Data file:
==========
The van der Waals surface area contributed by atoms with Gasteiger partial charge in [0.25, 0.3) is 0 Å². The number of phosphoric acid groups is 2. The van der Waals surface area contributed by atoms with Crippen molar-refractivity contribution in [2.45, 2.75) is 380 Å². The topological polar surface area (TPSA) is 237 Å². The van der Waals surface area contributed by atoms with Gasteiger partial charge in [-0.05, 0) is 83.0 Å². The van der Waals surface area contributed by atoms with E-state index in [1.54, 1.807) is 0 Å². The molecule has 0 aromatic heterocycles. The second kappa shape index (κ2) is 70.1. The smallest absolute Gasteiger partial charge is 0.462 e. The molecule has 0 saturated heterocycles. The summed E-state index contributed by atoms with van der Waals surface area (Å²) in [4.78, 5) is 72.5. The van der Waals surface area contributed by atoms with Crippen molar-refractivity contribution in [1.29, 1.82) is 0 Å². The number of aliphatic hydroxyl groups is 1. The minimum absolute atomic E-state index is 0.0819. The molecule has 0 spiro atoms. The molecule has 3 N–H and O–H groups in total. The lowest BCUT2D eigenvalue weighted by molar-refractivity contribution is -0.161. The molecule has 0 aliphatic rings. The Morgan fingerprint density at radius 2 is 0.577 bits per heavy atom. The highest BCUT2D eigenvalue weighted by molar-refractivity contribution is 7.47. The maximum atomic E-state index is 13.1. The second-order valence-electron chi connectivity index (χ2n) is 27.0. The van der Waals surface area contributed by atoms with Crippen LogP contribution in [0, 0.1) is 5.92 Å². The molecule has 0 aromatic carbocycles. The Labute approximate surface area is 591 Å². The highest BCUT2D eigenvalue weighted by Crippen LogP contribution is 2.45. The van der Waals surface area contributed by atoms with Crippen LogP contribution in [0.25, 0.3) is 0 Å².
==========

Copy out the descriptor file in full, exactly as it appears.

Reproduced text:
The van der Waals surface area contributed by atoms with Gasteiger partial charge in [0.25, 0.3) is 0 Å². The number of phosphoric acid groups is 2. The van der Waals surface area contributed by atoms with Crippen molar-refractivity contribution in [2.45, 2.75) is 380 Å². The topological polar surface area (TPSA) is 237 Å². The van der Waals surface area contributed by atoms with Gasteiger partial charge in [-0.05, 0) is 83.0 Å². The van der Waals surface area contributed by atoms with E-state index in [1.54, 1.807) is 0 Å². The molecule has 0 aromatic heterocycles. The second kappa shape index (κ2) is 70.1. The smallest absolute Gasteiger partial charge is 0.462 e. The molecule has 0 saturated heterocycles. The summed E-state index contributed by atoms with van der Waals surface area (Å²) in [4.78, 5) is 72.5. The van der Waals surface area contributed by atoms with Crippen molar-refractivity contribution in [1.29, 1.82) is 0 Å². The number of aliphatic hydroxyl groups is 1. The minimum absolute atomic E-state index is 0.0819. The molecule has 0 spiro atoms. The molecule has 3 N–H and O–H groups in total. The lowest BCUT2D eigenvalue weighted by molar-refractivity contribution is -0.161. The molecule has 0 aliphatic rings. The Morgan fingerprint density at radius 2 is 0.577 bits per heavy atom. The highest BCUT2D eigenvalue weighted by molar-refractivity contribution is 7.47. The maximum atomic E-state index is 13.1. The second-order valence-electron chi connectivity index (χ2n) is 27.0. The van der Waals surface area contributed by atoms with Crippen LogP contribution in [0, 0.1) is 5.92 Å². The molecule has 0 aromatic carbocycles. The Labute approximate surface area is 591 Å². The highest BCUT2D eigenvalue weighted by Crippen LogP contribution is 2.45. The van der Waals surface area contributed by atoms with Crippen LogP contribution in [0.25, 0.3) is 0 Å².